POLL DANCERS: Job Bridge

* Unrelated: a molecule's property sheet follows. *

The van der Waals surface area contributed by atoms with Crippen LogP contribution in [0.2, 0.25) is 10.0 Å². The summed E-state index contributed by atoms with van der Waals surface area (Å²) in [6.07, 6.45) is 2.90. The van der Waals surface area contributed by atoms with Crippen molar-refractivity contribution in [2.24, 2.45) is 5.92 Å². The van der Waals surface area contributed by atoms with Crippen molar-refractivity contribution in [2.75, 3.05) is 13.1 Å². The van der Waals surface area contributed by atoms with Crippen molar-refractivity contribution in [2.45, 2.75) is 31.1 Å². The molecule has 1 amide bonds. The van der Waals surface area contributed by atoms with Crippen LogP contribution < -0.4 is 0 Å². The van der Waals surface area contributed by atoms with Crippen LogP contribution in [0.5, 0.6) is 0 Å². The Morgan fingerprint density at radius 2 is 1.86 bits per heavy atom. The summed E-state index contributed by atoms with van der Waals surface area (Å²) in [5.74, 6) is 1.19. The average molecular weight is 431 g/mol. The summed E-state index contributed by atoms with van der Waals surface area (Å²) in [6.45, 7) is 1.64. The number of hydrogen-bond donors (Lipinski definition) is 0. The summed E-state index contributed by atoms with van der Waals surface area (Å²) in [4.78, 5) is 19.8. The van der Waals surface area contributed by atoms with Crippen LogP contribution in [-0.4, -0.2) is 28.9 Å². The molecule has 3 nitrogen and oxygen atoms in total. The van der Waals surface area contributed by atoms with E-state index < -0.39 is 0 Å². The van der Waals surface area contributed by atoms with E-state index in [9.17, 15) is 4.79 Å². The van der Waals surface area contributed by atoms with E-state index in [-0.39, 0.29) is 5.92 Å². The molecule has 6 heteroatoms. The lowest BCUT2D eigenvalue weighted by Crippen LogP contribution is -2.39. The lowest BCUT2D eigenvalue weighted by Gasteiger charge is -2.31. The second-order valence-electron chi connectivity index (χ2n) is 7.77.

I would never tell anyone how to vote, everybody has there reasons, I have friends and family members that will vote for just about every party or alliance in the country be it the AAA or the BFG, I don’t have mutually exclusive relationships with socialists or Marxists or capitalists or whatever “ist” I might feel like identifying most with that day. I’m not going to talk about fiscal space or economics because my only knowledge of ‘Macros’ and ‘Micros” is that they are fats? Maybe? Are they? And I’m not going to talk about health care systems because as far as I’m concerned I’d move back to London solely for the NHS but I don’t even know how GB makes that work. I’ve been obsessed with politics since I was about 10, I don’t expect others to share my interest but I can’t pretend that I wouldn’t love if they’d do themselves a favour and read some manifestos. I have wanted to write something on Job Bridge Schemes for a while now. As someone who took part in one it has all been a bit hard to process but I really feel if there is ever a time to talk about it, it’s election time, particularly when it has become such a shared experience of the ‘Generation Y’ers out there. The Job Bridge Scheme takes an estimated 83,000 people off the live register with it’s ‘Internships’. That is 83,000 people who are still earning less than €250 a week and are no where near being secure financially or otherwise. I don’t want to blast any organisations who take on these interns, I know of some people who’ve gotten a job in them at the end of it but I know of far more who haven’t. Many organisations, knowing they can’t ever advertise two Job Bridge’s with the same job description adapt their ‘Intern Roles’ time and time again every nine months as soon as the last intern has left the building. An administrative assistant role becomes an office support role and so on and so on. And in a way I’m not really blaming them for doing this, nor am I condoning it, if you offer people free workers and create a culture in which it is ok to do so they’ll take it. Which I suppose leads me to my real problem with these schemes, in that they have given life to a system in which businesses are now relying on free work and they’ve become entirely accustomed to it. This system was not a viable scheme to deal with the unemployment problem post crash and has created an unnecessary dependency. The government chose to aid employers rather than the unemployed. Many of whom were only unemployed because of the ‘Last in First out’ policy that seemed to become the mantra of the recession years. Instead of encouraging employers (financially or otherwise) to employ they encouraged the unemployed to work for free, which may have buffered up some graduates CVs but has done little else but perpetuate the fact that nowadays it seems acceptable for people to work for free and have no one feel guilty about it. For this reason (and many more) I cannot vote for the current government who keep shouting about their miraculous recovery, nor can I vote for Fianna Fail who brought us to our unpaid interned knees in the first place. I suppose I’ve written this for your consideration on Friday, I put my hand on my heart when I tell you I voted for Labour in 2011, I brought this on myself, but the choice was mine cause I took it. Read up and take your choice on Friday whatever that maybe.

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